LVHN ends relationship with insurance giant Aetna, tens of thousands expected to be affected

The Lehigh Valley Health Network will stop accepting Aetna insurance next year, according to sources familiar with the announcement. This could result in high out-of-pocket costs for thousands of patients who suddenly lose their network of doctors.

The Health Network sent a letter Thursday to local employers informing them of their decision to no longer accept Etna’s plan effective March 13. A copy of the letter was obtained by Morning Call.

In the letter, LVHN accused the health insurance giant of refusing to pay for medical care provided to Aetna members and regularly denying or delaying patient care over the past five years. The letter states that the network has been trying to resolve these issues since 2017 to no avail.

As a result, if the current contract ends in 120 days, all plans from Aetna and its subsidiaries, including Medicare and Medicaid plans, will not be accepted as in-network at nearly all LVHN-operated facilities. The network has been contracted to Aetna for about 20 years.

Aetna, owned by CVS Health, covers approximately 39 million people in the United States, and the move will affect tens of thousands of people in the Lehigh Valley who have Aetna insurance and are seeing LVHN doctors. may give. The move will not affect emergency care or the types of care that would be dramatically impacted by a loss of continuity, such as cancer treatment, pregnancy care and childbirth care, according to the letter.

After more than a week into the federal open registration period, the move by LVHN comes as an unwelcome surprise to many while many companies are enrolling their employees on next year’s new health insurance plans. must be.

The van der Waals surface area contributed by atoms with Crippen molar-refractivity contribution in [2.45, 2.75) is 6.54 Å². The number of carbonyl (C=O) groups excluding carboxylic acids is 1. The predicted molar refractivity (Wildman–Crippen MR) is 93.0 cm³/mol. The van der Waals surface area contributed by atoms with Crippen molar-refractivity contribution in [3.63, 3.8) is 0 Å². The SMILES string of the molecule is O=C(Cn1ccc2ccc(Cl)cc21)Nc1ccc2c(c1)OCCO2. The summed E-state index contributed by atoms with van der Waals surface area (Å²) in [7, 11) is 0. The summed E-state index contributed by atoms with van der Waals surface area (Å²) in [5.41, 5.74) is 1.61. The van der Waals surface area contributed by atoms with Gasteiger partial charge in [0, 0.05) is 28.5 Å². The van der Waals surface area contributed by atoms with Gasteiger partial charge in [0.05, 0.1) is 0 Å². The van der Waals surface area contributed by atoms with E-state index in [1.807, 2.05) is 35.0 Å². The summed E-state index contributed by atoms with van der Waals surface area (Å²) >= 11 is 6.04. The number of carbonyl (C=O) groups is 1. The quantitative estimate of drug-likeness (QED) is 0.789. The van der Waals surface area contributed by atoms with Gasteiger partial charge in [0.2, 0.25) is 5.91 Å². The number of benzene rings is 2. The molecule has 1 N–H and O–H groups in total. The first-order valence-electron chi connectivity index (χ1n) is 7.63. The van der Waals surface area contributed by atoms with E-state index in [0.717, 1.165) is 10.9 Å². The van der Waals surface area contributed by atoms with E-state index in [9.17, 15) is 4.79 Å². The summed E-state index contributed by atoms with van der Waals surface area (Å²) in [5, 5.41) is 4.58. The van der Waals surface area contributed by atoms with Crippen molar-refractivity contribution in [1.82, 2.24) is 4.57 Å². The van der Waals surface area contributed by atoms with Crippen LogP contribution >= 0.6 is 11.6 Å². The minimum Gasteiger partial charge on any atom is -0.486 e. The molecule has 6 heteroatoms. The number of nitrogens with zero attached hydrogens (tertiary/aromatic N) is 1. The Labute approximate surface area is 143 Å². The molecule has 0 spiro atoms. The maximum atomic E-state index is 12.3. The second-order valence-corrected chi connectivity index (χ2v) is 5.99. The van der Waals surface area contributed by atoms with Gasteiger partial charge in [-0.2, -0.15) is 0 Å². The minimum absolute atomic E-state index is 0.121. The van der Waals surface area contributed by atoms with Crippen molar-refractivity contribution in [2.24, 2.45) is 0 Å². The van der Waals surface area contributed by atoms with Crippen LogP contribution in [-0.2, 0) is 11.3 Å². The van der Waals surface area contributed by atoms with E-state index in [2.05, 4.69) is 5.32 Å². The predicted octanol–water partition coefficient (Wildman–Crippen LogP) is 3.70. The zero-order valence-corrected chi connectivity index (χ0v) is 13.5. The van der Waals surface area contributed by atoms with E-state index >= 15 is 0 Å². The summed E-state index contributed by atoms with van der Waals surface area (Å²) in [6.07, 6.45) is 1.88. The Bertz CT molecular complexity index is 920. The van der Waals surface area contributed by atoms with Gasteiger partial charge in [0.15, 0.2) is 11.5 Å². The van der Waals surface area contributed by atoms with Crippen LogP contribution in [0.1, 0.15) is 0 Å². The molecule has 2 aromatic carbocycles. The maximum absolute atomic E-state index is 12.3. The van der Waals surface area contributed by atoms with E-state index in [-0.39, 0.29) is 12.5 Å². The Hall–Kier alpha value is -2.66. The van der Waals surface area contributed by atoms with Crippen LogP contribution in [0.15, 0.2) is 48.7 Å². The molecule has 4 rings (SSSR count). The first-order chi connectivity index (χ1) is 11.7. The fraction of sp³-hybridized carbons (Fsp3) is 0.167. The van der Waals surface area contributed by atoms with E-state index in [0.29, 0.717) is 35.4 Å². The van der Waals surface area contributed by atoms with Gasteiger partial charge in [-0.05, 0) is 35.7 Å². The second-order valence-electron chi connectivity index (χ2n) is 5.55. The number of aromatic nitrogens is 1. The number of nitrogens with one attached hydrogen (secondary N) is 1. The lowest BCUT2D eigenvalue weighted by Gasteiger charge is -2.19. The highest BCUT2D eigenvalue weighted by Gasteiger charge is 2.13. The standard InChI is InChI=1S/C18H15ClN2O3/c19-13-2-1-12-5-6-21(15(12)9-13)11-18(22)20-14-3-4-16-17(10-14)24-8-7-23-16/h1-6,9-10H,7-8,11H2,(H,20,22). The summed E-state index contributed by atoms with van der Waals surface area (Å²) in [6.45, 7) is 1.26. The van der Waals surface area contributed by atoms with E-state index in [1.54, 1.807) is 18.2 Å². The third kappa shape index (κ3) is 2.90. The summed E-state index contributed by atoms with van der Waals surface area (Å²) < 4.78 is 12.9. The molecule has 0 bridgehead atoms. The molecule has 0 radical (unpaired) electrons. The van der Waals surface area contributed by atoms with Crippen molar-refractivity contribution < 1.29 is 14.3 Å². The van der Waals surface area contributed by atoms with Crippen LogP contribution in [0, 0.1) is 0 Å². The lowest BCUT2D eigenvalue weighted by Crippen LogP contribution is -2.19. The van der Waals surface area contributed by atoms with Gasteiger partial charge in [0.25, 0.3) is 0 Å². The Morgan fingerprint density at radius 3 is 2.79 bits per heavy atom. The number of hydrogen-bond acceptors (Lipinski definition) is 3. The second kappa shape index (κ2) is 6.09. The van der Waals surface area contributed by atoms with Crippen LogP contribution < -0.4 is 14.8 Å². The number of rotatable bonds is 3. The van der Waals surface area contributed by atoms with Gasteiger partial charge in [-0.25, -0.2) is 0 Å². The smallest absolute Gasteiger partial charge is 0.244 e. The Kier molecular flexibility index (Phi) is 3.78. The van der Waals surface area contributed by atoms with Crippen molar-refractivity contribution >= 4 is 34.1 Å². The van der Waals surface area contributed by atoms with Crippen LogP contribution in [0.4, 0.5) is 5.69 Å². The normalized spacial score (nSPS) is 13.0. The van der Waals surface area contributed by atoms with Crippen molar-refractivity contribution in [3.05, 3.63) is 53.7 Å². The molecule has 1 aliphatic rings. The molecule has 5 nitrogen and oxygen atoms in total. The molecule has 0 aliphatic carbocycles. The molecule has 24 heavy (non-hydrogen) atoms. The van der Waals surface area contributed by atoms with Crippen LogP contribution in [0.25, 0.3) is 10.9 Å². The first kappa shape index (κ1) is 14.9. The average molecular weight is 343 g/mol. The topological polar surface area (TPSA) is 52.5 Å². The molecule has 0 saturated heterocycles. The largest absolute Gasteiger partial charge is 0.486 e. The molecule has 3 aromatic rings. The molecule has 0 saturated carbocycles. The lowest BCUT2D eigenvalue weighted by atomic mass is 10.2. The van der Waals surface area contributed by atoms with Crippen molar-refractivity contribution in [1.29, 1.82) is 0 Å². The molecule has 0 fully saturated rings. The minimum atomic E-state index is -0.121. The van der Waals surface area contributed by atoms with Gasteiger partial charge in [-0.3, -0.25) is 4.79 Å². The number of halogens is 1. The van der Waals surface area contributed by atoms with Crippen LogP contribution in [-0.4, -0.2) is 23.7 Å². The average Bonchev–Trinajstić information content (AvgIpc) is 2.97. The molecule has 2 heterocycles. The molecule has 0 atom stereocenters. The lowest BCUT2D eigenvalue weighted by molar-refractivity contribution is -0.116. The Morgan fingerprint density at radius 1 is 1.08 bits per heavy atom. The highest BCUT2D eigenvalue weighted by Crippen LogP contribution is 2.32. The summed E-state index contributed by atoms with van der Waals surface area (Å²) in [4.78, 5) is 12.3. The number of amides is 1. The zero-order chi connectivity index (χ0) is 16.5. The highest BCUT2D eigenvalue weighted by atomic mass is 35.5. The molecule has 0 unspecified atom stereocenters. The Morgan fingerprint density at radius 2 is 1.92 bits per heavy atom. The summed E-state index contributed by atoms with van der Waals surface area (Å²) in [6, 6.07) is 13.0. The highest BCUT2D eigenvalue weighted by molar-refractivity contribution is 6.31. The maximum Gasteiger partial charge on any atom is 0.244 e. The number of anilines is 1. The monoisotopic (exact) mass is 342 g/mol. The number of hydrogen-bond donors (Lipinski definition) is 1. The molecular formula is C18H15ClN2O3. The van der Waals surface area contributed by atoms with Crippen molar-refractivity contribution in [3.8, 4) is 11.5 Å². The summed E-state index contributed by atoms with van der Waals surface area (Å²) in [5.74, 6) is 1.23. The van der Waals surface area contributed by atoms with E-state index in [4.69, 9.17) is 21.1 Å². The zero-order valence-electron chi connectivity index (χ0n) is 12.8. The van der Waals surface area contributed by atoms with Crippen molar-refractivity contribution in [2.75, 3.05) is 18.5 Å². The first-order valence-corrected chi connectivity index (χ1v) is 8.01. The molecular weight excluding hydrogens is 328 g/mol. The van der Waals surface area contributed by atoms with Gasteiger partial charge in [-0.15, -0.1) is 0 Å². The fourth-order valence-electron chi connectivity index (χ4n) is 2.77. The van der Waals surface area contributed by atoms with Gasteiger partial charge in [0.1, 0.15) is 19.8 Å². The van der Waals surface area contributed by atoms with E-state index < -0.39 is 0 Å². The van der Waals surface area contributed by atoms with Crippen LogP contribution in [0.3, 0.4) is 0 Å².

Changing doctors is an option, but the only realistic options for those wanting to keep their doctor are changing insurance providers, paying higher out-of-network fees, paying out of pocket, or waiting until March. That’s it. An insurance company can enter into some kind of contract.

In the letter, LVHN encourages businesses and employees to contact Aetna representatives and ask insurance companies to find solutions with LVHN.

In 2000, when the network was still operating under the name Lehigh Valley Hospital, it announced plans for its next move. Termination of relationship with Aetna due to stalled contract negotiations regarding treatment reimbursement.

LVH fulfilled its promise in March 2001 after failing to reach a mutual agreement. At the time, according to medical networks, thousands of patients were switching insurance companies and staying with their doctors. In 2003, LVH-Muhlenberg, not following other network hospitals, announced it was ending its contract with Aetna.

A new contract was reached in 2007.

LVHN is not the only medical institution to cut ties with insurance companies. Over the past two decades, many other hospitals and medical networks have used the same tactics in their negotiations with Aetna and other insurers.

Wake-up call reporter Leif Greiss at 610-679-4028 or

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